Since many of these consumers told J.D. Power the technology “came as part of a package on my current vehicle and I did not want it,” it’s not just the carmakers that are losing out—a fifth of consumers are paying for these things they just don’t use. It’s costing everybody millions.

TIME technology

The Next Revolution in Photography Is Coming

Stephen Wilkes

In the future, there will be no such thing as a "straight photograph"

It’s time to stop talking about photography. It’s not that photography is dead as many have claimed, but it’s gone.

Just as there’s a time to stop talking about girls and boys and to talk instead about women and men so it is with photography; something has changed so radically that we need to talk about it differently, think of it differently and use it differently. Failure to recognize the huge changes underway is to risk isolating ourselves in an historical backwater of communication, using an interesting but quaint visual language removed from the cultural mainstream.

The moment of photography’s “puberty” was around the time when the technology moved from analog to digital although it wasn’t until the arrival of the Internet-enabled smartphone that we really noticed a different behavior. That’s when adolescence truly set in. It was surprising but it all seemed somewhat natural and although we experienced a few tantrums along the way with arguments about promiscuity, manipulation and some inexplicable new behaviors, the photographic community largely accommodated the changes with some adjustments in workflow.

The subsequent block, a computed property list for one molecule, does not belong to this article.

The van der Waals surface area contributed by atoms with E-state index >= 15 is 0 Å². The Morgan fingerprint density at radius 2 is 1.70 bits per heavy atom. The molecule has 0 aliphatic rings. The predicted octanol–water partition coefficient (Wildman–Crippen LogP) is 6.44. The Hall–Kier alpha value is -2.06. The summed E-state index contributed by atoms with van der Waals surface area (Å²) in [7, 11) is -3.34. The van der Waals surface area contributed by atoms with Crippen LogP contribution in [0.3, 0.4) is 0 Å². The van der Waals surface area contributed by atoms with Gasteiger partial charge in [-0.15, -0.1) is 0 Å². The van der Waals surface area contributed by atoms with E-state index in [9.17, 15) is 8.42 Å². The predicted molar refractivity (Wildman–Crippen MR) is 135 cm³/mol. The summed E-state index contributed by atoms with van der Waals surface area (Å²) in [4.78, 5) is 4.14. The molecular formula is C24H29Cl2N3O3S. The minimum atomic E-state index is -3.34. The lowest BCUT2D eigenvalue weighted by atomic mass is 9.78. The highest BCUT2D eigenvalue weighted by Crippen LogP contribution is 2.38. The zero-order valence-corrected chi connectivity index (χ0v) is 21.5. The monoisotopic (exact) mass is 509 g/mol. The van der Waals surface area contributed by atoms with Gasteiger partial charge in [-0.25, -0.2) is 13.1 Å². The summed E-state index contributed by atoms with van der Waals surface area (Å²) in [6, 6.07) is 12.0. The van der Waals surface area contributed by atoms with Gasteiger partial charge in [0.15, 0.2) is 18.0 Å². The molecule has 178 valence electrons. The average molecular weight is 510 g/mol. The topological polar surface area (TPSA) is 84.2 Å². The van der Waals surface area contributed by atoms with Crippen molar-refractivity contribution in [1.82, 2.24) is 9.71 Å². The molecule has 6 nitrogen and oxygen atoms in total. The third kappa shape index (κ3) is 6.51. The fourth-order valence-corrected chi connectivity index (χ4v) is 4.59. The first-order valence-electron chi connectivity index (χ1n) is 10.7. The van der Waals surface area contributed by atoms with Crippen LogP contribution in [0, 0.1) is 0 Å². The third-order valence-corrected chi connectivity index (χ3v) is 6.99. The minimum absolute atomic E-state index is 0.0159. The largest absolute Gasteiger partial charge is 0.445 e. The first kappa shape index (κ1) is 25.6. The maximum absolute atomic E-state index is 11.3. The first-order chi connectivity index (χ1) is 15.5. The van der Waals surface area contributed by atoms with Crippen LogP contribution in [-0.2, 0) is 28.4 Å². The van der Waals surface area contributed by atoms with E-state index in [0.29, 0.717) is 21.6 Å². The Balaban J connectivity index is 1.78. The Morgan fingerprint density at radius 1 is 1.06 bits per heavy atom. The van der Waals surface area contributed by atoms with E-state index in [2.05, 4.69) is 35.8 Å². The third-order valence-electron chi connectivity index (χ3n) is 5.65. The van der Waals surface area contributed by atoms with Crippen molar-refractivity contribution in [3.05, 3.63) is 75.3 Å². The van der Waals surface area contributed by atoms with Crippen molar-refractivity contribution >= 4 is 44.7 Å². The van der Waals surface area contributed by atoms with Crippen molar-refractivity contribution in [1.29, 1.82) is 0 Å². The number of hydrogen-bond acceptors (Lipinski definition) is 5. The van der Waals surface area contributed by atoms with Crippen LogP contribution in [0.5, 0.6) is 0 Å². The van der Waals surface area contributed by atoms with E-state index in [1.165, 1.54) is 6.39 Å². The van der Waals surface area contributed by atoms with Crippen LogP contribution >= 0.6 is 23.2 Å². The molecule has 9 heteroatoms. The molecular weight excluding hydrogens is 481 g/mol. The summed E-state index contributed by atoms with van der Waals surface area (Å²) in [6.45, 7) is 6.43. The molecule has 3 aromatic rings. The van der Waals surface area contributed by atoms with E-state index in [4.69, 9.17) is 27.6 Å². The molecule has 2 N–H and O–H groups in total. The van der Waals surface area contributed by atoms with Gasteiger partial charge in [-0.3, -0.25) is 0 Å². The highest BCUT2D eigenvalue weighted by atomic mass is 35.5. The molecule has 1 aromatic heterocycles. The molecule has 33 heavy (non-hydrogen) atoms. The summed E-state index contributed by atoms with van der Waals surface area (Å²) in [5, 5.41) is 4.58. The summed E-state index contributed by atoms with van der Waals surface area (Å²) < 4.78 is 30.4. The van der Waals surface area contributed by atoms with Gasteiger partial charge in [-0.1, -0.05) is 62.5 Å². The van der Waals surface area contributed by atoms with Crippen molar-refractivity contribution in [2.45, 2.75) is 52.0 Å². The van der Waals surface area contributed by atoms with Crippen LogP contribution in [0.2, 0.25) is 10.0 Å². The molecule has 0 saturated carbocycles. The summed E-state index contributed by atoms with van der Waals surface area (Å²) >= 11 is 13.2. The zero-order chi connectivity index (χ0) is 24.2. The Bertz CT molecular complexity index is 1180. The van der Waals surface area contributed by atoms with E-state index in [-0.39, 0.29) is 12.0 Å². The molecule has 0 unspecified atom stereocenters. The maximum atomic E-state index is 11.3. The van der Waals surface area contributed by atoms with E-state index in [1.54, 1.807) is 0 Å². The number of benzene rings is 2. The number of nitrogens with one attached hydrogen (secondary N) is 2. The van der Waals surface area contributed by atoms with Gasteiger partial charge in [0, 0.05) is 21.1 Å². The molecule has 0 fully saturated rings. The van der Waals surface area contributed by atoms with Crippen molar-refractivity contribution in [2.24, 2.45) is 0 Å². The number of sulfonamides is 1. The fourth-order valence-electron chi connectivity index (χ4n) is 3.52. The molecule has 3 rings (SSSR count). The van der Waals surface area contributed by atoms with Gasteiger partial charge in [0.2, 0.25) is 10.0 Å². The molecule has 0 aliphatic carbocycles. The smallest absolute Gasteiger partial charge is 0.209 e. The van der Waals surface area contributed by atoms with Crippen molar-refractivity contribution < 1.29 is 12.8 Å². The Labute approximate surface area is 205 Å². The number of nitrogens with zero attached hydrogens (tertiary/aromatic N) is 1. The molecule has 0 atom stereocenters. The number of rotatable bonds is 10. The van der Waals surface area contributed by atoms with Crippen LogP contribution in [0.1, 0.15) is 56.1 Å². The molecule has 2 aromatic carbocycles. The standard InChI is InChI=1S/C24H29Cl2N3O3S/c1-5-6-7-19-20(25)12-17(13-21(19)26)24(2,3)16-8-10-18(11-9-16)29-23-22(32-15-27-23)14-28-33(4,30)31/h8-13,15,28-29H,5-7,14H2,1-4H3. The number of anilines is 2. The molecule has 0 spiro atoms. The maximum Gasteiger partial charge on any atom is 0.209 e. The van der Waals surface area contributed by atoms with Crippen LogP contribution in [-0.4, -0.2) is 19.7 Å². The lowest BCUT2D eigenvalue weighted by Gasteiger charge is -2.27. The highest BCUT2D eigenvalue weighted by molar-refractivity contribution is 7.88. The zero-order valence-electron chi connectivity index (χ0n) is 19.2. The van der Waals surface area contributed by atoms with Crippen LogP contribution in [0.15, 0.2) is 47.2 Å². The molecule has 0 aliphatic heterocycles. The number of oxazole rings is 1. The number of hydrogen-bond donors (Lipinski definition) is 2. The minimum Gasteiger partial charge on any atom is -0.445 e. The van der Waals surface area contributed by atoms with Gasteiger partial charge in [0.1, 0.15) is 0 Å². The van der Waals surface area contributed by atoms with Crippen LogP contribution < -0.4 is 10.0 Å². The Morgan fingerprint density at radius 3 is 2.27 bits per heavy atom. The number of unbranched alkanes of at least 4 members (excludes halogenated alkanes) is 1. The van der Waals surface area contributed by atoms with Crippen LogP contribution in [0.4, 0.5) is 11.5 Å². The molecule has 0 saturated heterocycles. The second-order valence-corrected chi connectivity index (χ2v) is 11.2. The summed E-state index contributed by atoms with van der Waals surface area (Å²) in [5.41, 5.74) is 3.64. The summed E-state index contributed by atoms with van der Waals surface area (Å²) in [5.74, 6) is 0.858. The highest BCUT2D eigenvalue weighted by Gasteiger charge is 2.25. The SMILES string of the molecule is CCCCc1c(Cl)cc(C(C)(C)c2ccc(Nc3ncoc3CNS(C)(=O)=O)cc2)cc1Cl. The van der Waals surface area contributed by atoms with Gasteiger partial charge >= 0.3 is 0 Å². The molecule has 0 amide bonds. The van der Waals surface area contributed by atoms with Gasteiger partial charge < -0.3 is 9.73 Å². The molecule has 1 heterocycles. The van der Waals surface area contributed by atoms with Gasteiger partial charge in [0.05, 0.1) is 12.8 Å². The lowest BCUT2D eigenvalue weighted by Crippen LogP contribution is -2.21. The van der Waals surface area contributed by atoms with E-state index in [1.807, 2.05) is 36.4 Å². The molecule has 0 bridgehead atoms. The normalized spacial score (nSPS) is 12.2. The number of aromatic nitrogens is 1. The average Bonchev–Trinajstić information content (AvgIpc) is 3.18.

But these visible changes were merely the advance indicators of deeper transformations and it was only a matter of time before people’s imagination reached beyond the constraints of two dimensions to explore previously unimagined possibilities. And so it is that we find ourselves in a world where the digital image is almost infinitely flexible, a vessel for immeasurable volumes of information, operating in multiple dimensions and integrated into apps and technologies with purposes yet to be imagined.